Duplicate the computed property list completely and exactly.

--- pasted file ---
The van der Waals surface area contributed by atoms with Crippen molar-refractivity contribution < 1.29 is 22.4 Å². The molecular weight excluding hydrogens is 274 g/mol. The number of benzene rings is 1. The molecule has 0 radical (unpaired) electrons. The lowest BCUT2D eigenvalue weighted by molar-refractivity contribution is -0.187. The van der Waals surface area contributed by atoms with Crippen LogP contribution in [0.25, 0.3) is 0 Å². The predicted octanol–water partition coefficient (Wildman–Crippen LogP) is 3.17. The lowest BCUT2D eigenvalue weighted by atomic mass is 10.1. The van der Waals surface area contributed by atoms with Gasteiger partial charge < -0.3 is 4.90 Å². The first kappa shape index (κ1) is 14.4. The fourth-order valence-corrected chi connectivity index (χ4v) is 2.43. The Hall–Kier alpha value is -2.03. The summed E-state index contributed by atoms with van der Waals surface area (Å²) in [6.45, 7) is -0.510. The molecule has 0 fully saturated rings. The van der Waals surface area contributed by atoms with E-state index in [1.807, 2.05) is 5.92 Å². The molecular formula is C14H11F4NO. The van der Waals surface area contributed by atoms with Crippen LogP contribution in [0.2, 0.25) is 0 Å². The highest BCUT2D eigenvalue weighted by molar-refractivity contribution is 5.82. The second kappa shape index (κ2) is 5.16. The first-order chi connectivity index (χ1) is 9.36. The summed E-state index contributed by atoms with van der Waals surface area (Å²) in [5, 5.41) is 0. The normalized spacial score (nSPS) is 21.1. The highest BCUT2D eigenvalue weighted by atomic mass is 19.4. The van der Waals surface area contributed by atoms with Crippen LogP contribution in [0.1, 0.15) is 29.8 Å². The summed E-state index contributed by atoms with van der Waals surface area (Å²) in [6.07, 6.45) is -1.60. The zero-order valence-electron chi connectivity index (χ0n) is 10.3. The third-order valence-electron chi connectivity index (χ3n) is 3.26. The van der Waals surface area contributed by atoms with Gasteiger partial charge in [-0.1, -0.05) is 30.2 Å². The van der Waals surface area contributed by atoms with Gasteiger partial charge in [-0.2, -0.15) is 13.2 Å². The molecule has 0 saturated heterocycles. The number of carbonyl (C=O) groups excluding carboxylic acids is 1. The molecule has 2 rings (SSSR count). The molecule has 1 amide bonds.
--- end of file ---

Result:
The van der Waals surface area contributed by atoms with Crippen molar-refractivity contribution < 1.29 is 22.4 Å². The molecular weight excluding hydrogens is 274 g/mol. The number of benzene rings is 1. The molecule has 0 radical (unpaired) electrons. The lowest BCUT2D eigenvalue weighted by molar-refractivity contribution is -0.187. The van der Waals surface area contributed by atoms with Crippen LogP contribution in [0.25, 0.3) is 0 Å². The predicted octanol–water partition coefficient (Wildman–Crippen LogP) is 3.17. The lowest BCUT2D eigenvalue weighted by atomic mass is 10.1. The van der Waals surface area contributed by atoms with Gasteiger partial charge < -0.3 is 4.90 Å². The first kappa shape index (κ1) is 14.4. The fourth-order valence-corrected chi connectivity index (χ4v) is 2.43. The Hall–Kier alpha value is -2.03. The summed E-state index contributed by atoms with van der Waals surface area (Å²) in [6.45, 7) is -0.510. The molecule has 0 fully saturated rings. The van der Waals surface area contributed by atoms with E-state index in [1.807, 2.05) is 5.92 Å². The molecular formula is C14H11F4NO. The van der Waals surface area contributed by atoms with Crippen LogP contribution in [0.2, 0.25) is 0 Å². The highest BCUT2D eigenvalue weighted by molar-refractivity contribution is 5.82. The second kappa shape index (κ2) is 5.16. The first-order chi connectivity index (χ1) is 9.36. The summed E-state index contributed by atoms with van der Waals surface area (Å²) in [5, 5.41) is 0. The normalized spacial score (nSPS) is 21.1. The highest BCUT2D eigenvalue weighted by atomic mass is 19.4. The van der Waals surface area contributed by atoms with Crippen LogP contribution in [0.1, 0.15) is 29.8 Å². The summed E-state index contributed by atoms with van der Waals surface area (Å²) in [6.07, 6.45) is -1.60. The zero-order valence-electron chi connectivity index (χ0n) is 10.3. The third-order valence-electron chi connectivity index (χ3n) is 3.26. The van der Waals surface area contributed by atoms with Gasteiger partial charge in [-0.1, -0.05) is 30.2 Å². The van der Waals surface area contributed by atoms with Gasteiger partial charge in [-0.2, -0.15) is 13.2 Å². The molecule has 0 saturated heterocycles. The number of carbonyl (C=O) groups excluding carboxylic acids is 1. The molecule has 2 rings (SSSR count). The molecule has 1 amide bonds.